Tests confirm avian influenza strain at B.C. farms is H5N2
Published Thursday, December 4, 2014 12:08PM PST
VANCOUVER -- The type of avian influenza responsible for an outbreak at poultry farms in southwestern British Columbia is H5N2, a source has confirmed -- the same virus behind at least three other previous outbreaks at Canadian farms.
A turkey farm and a chicken farm located in the Fraser Valley were placed under quarantine earlier this week after H5 avian influenza killed thousands of birds, and two other farms have since been placed under confinement.
A source tells The Canadian Press that tests have determined the virus is a high-pathogenicity, or high-path, strain of H5N2.
Pathogenicity does not indicate the level of danger a virus poses to people. High-path avian flu viruses kill birds, while low-path viruses can reduce egg production.
The Canadian Food Inspection Agency was expected to provide more information Thursday afternoon.
About 18,000 birds are either already dead or set to be euthanized at the original pair of farms. The two other farms that had received chickens from the Chilliwack facility were placed under quarantine on Wednesday, though officials haven't confirmed avian influenza at the new sites.
Officials have cautioned that the virus does not pose a risk to consumers if poultry meat is properly handled and cooked, though in rare cases it can be transmitted to people who work in close contact with the animals.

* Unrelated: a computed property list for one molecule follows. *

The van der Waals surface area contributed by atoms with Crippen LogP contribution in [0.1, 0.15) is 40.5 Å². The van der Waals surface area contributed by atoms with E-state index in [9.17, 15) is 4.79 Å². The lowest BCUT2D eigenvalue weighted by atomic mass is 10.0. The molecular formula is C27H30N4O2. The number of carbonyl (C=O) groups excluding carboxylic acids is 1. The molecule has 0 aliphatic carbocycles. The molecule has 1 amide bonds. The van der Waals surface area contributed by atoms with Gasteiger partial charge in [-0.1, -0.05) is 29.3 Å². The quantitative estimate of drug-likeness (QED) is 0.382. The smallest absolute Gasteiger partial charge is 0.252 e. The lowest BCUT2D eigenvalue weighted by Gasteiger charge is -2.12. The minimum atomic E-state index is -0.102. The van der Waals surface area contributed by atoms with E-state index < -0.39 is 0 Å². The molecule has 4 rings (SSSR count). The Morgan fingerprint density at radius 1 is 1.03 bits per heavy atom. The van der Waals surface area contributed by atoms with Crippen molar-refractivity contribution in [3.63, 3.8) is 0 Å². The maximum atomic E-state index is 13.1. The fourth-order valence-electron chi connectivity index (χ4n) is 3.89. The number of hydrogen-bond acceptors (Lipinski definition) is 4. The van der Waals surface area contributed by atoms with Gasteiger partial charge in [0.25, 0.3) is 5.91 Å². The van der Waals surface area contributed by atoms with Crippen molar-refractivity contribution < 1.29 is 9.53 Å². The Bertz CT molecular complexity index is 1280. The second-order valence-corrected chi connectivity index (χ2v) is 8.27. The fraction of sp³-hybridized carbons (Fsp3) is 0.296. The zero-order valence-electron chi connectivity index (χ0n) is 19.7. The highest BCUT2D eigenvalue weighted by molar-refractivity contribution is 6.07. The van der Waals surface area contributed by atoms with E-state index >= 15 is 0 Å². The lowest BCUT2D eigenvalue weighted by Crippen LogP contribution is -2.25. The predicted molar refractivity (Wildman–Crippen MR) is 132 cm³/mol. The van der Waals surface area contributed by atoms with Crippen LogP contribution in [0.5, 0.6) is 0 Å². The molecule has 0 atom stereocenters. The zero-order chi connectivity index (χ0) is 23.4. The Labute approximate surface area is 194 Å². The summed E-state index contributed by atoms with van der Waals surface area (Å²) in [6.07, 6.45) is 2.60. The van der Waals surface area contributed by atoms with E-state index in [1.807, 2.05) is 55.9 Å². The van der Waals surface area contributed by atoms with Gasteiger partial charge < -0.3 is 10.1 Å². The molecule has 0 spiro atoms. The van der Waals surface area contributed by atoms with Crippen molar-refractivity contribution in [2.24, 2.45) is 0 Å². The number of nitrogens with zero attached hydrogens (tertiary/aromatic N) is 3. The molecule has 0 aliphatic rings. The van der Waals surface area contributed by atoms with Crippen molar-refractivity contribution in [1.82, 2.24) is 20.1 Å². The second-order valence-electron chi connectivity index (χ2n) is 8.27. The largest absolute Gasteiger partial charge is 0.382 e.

In 2010, a high-path strain of H5N2 avian flu in Manitoba at a turkey breeder farm led to the destruction of 8,200 birds.
The Fraser Valley has previously seen two outbreaks involving H5N2.
About 74,000 turkeys and chickens were destroyed in 2009 after a low-path strain of H5N2 infected poultry at two Fraser Valley farms, and more than 60,000 ducks and geese were destroyed at two farms in the region in 2005. In both cases, the culprit was a low-path strain of H5N2.
The most serious avian influenza outbreak in Canada was in 2004, when a high-path strain of H7N3 spread to 42 commercial farms and 11 backyard coups in the Fraser Valley. In response, the federal government ordered the slaughter of 17 million chickens, turkeys and other domestic birds.
The current outbreak is already having an economic impact on the Canadian poultry industry.
Since this avian flu was reported, Japan has banned all Canadian poultry products, as well as the import of chicks from B.C.; South Korea has banned chicks from Canada; Taiwan has banned all B.C. poultry and poultry products; and Hong Kong has banned poultry products from the Fraser Valley.
B.C.'s Ministry of Agriculture says the province's poultry industry produced 160 million kilograms of chicken in 2012, and 21 million kilograms of turkey.